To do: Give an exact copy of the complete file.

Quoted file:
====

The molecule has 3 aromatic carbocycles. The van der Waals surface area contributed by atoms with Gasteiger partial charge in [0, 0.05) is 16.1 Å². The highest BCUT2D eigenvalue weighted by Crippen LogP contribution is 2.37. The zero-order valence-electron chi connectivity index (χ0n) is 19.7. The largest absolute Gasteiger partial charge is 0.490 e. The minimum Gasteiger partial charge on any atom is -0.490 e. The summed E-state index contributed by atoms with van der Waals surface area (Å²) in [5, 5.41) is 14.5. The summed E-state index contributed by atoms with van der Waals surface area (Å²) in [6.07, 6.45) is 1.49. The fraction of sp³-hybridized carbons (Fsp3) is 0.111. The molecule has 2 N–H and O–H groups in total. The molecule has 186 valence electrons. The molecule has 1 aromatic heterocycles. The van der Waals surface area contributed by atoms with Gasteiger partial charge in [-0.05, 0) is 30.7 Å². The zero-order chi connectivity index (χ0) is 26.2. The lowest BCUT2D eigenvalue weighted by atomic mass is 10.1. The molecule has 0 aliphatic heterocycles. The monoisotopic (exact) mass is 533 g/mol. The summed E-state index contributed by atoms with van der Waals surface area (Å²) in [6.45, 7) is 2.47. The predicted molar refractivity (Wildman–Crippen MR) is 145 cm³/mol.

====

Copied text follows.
The molecule has 3 aromatic carbocycles. The van der Waals surface area contributed by atoms with Gasteiger partial charge in [0, 0.05) is 16.1 Å². The highest BCUT2D eigenvalue weighted by Crippen LogP contribution is 2.37. The zero-order valence-electron chi connectivity index (χ0n) is 19.7. The largest absolute Gasteiger partial charge is 0.490 e. The minimum Gasteiger partial charge on any atom is -0.490 e. The summed E-state index contributed by atoms with van der Waals surface area (Å²) in [5, 5.41) is 14.5. The summed E-state index contributed by atoms with van der Waals surface area (Å²) in [6.07, 6.45) is 1.49. The fraction of sp³-hybridized carbons (Fsp3) is 0.111. The molecule has 2 N–H and O–H groups in total. The molecule has 186 valence electrons. The molecule has 1 aromatic heterocycles. The van der Waals surface area contributed by atoms with Gasteiger partial charge in [-0.05, 0) is 30.7 Å². The zero-order chi connectivity index (χ0) is 26.2. The lowest BCUT2D eigenvalue weighted by atomic mass is 10.1. The molecule has 0 aliphatic heterocycles. The monoisotopic (exact) mass is 533 g/mol. The summed E-state index contributed by atoms with van der Waals surface area (Å²) in [6.45, 7) is 2.47. The predicted molar refractivity (Wildman–Crippen MR) is 145 cm³/mol.